Review by Jack Foley
DVD SPECIAL FEATURES: Audio Commentary with Director Jon Avnet; The Investigation: An In-depth Look at Righteous Kill; The Thin Blue Line: The darker side of police force.
THE on-screen pairing of Al Pacino and Robert De Niro seems to be operating by the law of diminishing returns. First up was Francis Ford Coppola’s masterpiece, The Godfather: Part II, in which they didn’t actually share any time.
Then came Michael Mann’s Heat, a mesmerising cop versus robber thriller that put them together for a cup of coffee and not more besides.
Now they’re playing partners in John Avnet’s Righteous Kill and despite getting to hang out together, the buzz factor just isn’t the same.
It’s not so much that Avnet’s thriller is a bad film; merely an average one. A routine potboiler and whodunnit undermined by a badly botched ending.
Highly decorated New York City detectives Turk (De Niro) and Rooster (Pacino) are counting down the days to retirement until a serial killer begins picking off suspected criminals the law cannot touch. Leaving poems at each crime scene, it doesn’t take long before the police realise they’re searching for one of their own.
But as the evidence increasingly points towards Turk himself, will he be able to keep one step ahead and prove his innocence?
Righteous Kill actually begins very brightly and thrives on the chemistry between the two veterans. They clearly enjoy being paired together and this feelgood factor rubs off on the audience too.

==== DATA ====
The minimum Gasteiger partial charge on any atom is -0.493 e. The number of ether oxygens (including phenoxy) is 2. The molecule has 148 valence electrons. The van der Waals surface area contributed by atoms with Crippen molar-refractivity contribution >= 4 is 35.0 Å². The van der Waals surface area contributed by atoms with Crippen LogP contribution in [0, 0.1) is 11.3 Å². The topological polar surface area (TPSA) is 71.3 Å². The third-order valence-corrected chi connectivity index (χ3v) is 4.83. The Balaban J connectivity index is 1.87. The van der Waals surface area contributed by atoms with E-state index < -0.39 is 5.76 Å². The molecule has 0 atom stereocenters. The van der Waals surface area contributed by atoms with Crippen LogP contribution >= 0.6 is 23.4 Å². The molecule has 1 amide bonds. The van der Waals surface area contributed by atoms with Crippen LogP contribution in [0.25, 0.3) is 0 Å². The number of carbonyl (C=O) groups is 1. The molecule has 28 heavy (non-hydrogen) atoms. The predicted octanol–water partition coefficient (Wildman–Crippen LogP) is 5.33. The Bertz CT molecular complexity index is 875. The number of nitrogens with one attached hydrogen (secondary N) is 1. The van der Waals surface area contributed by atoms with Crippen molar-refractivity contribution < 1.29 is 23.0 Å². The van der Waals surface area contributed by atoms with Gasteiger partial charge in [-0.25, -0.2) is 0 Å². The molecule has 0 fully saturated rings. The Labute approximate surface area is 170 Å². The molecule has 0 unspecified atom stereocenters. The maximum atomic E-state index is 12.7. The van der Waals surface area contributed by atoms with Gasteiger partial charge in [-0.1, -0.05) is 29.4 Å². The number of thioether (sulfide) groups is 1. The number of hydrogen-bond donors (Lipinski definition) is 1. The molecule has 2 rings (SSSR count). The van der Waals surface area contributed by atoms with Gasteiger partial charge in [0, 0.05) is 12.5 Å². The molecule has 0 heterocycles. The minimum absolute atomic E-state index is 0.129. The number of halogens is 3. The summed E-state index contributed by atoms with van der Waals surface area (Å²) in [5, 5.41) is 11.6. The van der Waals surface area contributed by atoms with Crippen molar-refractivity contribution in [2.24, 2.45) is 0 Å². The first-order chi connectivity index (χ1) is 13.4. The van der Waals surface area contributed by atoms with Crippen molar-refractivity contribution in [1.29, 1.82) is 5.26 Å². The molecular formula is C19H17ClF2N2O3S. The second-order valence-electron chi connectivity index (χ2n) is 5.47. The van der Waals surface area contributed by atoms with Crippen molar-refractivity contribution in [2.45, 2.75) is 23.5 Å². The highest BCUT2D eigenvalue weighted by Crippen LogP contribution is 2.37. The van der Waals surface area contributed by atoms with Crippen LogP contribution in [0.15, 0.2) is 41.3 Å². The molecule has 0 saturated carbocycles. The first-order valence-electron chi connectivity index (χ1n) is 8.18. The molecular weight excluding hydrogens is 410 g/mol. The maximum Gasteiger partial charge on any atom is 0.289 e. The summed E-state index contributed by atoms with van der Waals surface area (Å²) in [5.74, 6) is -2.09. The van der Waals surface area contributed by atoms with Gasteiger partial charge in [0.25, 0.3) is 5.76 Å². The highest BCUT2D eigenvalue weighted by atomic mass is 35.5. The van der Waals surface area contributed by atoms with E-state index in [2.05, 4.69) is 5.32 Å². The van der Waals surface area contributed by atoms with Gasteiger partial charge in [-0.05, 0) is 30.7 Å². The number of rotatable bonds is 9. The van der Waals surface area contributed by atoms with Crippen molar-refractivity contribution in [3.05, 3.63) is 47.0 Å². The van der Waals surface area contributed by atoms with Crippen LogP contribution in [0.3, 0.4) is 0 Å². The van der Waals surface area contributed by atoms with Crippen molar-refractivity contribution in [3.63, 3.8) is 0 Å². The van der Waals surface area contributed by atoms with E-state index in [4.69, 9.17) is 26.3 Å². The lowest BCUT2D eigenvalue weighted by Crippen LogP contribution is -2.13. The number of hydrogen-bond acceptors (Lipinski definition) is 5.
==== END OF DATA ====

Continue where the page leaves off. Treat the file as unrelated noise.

But while the very best legal thrillers exist in moral grey zones or provide their protagonists with ethical dilemmas (witness Pacino’s own sterling work in Insomnia), Avnet’s only really ever scratches the surface and is undermined by some pedestrian direction that feels better suited to a below-par TV law show.
Pacino and De Niro try their best to elevate proceedings and are leant sterling support by the likes of John Leguizamo and Donnie Wahlberg, as rival detectives, and Brian Dennehy, as their boss, but almost everyone feels cheated by the contrived nature of the supposedly twist ending.
Having entertained for large parts, Avnet cannot prevent the film from reaching a major anti-climax, delivering a truly preposterous resolution that threatens to undermine much of what’s come before. In doing so, he also neglects to really challenge his leading duo.
Fans of Heat may detect a certain irony in the way things play out but they’ll probably be too busy lamenting the missed opportunity because, at the end of the day, Righteous Kill squanders the presence of two of Hollywood’s most formidable talents.
Running time: 101mins
UK DVD & Blu-ray Release: February 16, 2009